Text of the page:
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One of the most important figures in the New Testament is John the Baptist. He is featured in all four of the Gospels, and he prepared the way for the coming of Jesus. John offers us a powerful message of repentance and a compelling example of devotion to God.

John’s Birth

John was born to Zechariah the priest and Elizabeth, a relative of Mary the mother of Jesus. Like Jesus, his birth was foretold by the angel Gabriel (Luke 1:5-25). Not much else is known about John except he spent his early years in the wilderness around Judea, and there received his call from God (Luke 1:80; Luke 3:2).

John’s Mission and Ministry

John had a unique role as he prepared people for the coming of Jesus. John was a prophet in the style and power of Elijah from the Old Testament. He called people to repentance, just as Elijah had done for an earlier generation. The coming of John as a new Elijah was a sign that the Messiah was about to be revealed (Luke 1:17; Mark 9:11-13).

John was an unusual guy. He wore camel’s hair and a leather belt, and he ate locusts and honey (Mark 1:6). John also had a dynamic ministry. He baptized people for the repentance of their sins. John’s baptism symbolized that a person had repented. They no longer trusted in themselves, but trusted in God. He called people to live lives that measured up to this repentance. He taught radical generosity and honesty as godly virtues.

Luke 3:10-11 The crowds asked, “What should we do?” John replied, “If you have two shirts, give one to the poor. If you have food, share it with those who are hungry.”

Surely, many people thought that John was the Messiah. John, however, understood his role, and told people that he was not the Messiah, but the Messiah was coming soon. Jesus the Messiah did come, and John baptized him (Matthew 3:13-17).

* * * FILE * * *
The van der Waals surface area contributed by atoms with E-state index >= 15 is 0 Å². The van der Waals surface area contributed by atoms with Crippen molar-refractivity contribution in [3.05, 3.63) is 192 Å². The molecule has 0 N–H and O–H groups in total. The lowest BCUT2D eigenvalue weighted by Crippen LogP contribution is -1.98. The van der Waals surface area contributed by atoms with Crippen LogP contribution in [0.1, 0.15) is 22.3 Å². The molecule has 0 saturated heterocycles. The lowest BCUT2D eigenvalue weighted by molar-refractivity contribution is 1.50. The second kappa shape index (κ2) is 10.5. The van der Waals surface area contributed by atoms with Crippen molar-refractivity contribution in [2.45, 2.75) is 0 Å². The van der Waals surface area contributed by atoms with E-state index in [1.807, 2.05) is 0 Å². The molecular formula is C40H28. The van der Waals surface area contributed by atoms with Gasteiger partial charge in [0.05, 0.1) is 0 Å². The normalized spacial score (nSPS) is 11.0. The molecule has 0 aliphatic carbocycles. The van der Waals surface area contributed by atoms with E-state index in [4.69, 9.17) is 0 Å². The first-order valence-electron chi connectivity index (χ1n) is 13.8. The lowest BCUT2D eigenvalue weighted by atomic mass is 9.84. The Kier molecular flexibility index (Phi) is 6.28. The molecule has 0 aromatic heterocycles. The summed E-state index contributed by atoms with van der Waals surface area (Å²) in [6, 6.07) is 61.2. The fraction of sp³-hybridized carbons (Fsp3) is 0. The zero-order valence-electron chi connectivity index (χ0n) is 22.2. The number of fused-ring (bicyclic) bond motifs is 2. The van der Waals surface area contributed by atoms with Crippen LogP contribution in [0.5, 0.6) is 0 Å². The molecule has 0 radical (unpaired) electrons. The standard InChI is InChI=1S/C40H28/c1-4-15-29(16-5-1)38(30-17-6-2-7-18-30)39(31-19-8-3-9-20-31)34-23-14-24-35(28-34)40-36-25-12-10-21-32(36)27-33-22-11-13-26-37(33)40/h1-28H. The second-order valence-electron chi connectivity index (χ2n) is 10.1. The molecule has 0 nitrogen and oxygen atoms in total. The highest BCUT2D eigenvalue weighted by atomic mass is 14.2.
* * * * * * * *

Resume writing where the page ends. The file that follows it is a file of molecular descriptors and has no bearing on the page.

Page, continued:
John’s Death and Legacy

John was killed by King Herod because the prophet spoke out against Herod’s immoral marriage to Herodias, the wife of his brother Philip (Mark 6:17-19). This foreshadowed Jesus’ death at the hands of the government. Jesus claimed that John was the greatest of the Old Testament prophets (Matthew 11:11-14).

John understood his role well. As Jesus began his public ministry, the crowds left John and followed Jesus. John understood that this was the appropriate thing to happen and left these ultimate words of humility as he talked about Jesus:

John 3:30 He must become greater and greater, and I must become less and less.

Discussion Questions:

  1. Watch the video together or invite someone to summarize the topic.
  2. What is your initial reaction to this video? Do you disagree with any of it? What jumped out at you?
  3. Why do you think it was necessary for someone to prepare people for the coming of Jesus?
  4. How does a change in behavior reveal that we have experienced true repentance of sin?
  5. What does John teach you about humility?
  6. Write a personal action step based on this conversation.

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